Covid-19: Winners from the pandemic

In spite of a dismal year for most companies, a minority of firms have risen above the adversities to shine against the fallout from the Covid-19 pandemic.

Companies in technology and and pharmaceuticals have led the way by prospering against the headwinds with publicly listed firms from the profiting off gains from shifting investor interests.

The Financial Times compiled a list of top 100 companies in mid-June in its first series on corporate resilience dubbed Prospering in the pandemic.

The list features an elaborate number of global companies including well known corporates locally and may hold clues to the future of commerce from their nature of operations under the new normal.


Ranked first, the e-commerce leader has seen record revenues after the push of most retail sales online following measures to restrict movement which led to the closure of many physical stores across the globe.

The rise and rise of Amazon has pushed the net worth CEO Jeff Bezos into a record high Ksh.18.4 trillion ($172 billion) according to Bloomberg’s Billionaire Index with much of Bezos’s wealth tied to Amazon.

Amazon stock price has risen by over 50 percent in the year to date buoyed by a significant lift to online shopping.

Other e-commerce firms that have seen a rise in revenues include Canadian based Shopify and Chinese Alibaba, JD and Meituan Dianping.


The firm’s shift towards cloud computing has left Microsoft in a well placed global position where a larger number of people are now working remotely.

The companies Azzure cloud computing platform has emerged as a critical backbone for many companies in the wake of the pandemic’s strife.


Apple’s revenues have remained resilient thanks to robust online sales.

While the company’s stores were forced to close around the world, the company managed to rake in revenues totalling Ksh.6.2 trillion ($58.3 billion) through the first three months of 2020.

The iPhone maker managed to release a new iPhone, iMac and MacBook Air as other firms scaled back on research and development (R&D).

Zoom Video

Little know prior to the pandemic, Zoom Video has become synonymous with video conferencing calls and is now a house-hold name the world over.

The San José based firm has seen its meteoric rise supported in great part by working from home policies and e-learning.

The company has however grabbed attention from security lapses which saw a number of companies warn its employees against using the platform,

The number of medium and large companies using the platform increased three-fold from a year ago while revenues earned to April were 169 percent up from a similar period in 2019.


The video streamline platform added twice as many subscribers than it had forecast in the first three months as populations worldwide sought entertainment under a global lockdown.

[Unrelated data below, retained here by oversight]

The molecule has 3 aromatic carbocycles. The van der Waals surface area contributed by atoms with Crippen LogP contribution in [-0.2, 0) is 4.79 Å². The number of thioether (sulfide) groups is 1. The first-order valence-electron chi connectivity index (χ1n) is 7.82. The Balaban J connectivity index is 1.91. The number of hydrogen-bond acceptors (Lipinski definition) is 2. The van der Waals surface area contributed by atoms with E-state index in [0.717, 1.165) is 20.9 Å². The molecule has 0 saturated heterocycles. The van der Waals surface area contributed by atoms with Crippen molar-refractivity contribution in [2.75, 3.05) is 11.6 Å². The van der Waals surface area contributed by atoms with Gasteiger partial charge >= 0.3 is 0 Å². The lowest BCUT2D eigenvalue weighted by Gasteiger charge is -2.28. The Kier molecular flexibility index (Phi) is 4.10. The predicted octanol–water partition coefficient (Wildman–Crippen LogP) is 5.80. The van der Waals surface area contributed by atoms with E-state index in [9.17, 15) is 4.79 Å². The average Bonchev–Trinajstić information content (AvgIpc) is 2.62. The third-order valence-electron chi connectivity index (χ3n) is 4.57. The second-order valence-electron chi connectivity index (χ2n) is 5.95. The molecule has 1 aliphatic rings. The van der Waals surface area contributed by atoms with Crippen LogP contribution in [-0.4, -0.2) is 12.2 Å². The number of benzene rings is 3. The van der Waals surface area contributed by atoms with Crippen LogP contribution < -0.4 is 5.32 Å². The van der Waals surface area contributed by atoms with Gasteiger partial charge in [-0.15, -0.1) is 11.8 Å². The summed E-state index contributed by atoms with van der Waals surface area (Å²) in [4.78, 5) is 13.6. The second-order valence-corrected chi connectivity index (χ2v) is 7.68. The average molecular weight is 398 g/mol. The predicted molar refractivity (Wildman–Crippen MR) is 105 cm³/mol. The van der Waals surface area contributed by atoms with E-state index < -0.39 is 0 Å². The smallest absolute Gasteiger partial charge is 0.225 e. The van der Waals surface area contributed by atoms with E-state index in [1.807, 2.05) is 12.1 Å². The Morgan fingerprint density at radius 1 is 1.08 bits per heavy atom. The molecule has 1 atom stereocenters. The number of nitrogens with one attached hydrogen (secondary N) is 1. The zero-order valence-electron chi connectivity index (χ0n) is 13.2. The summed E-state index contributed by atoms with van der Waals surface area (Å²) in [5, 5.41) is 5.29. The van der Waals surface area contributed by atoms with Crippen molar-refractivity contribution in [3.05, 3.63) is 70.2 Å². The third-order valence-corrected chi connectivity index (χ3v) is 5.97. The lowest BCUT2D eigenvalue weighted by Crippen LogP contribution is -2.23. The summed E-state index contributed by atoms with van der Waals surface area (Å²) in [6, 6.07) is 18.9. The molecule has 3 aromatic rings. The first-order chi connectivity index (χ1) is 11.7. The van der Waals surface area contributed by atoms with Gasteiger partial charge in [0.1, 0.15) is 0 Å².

The boost was further seen on a widespread scale as the platform registered high subscriptions in the continent of Europe, Africa and the Middle East sub-continent.

Netflix had 183 million global subscribers by the end of March marking a 23 percent jump from an year prior.


Despite knocks to its advertising business, social media giant Facebook marked resilience from users spending more time on the platform.

The engagement levels further rose as the company launched new video chatting capabilities and livestream features in addition to e-commerce.

Facebook has however come under fire for allegedly failing to curb hate speech on its platform to see big advertisers such as Coca-Cola suspend promotions on the social application.


Better known for its brands Google and YouTube Alphabet has marked gains from its investments in cloud computing, video app Meet and its Play app store benefitting from the shift of both work and entertainment online.

YouTube’s revenue has meanwhile remained resilient growing consistently by nearly 10 percent even as advertising collapsed at the end of the first quarter.


The Swedish based music streaming giant saw its revenues hold up from subscriptions which offset losses from falling advertising.

However, music listening habits changed as people adjusted to the new normal. The firm reported that users had turned to meditation and wellness podcasts, instrumental music and ‘chilled-out’ tunes to manage stresses emanating from the pandemic.

Spotify saw subscriptions jump to 130 million globally at the end of the first quarter of 2020 having risen by 31 percent from an year ago.


Graphics chip manufacturer Nvidia continued to remain the mainstay for gaming machines and machine learning systems through the pandemic.

The firm further leveraged e-commerce to sell products as it further benefited from a shift to online gaming as the world population came under lockdown.

Hours spent playing games on Nvidia’s platforms rose by 50 percent during lockdowns.


French luxury goods maker Hermès has continued to witness demand from its rich shoppers especially in China.

For instance, sales amounting to Ksh.288.9 million on a single day at its store in Guangzhou following a mid-April re-opening after lockdown.

Its handmade leather handbag Birkin has emerged as an unexpected store of wealth due to its exclusivity making it a gem among handbag collectors.

Prices for the bag named after British actress and singer Jane Birkin has ranged between Ksh.1.2 million ($ 11,000) and Ksh.40.5 million ($380,000) so far in 2020.

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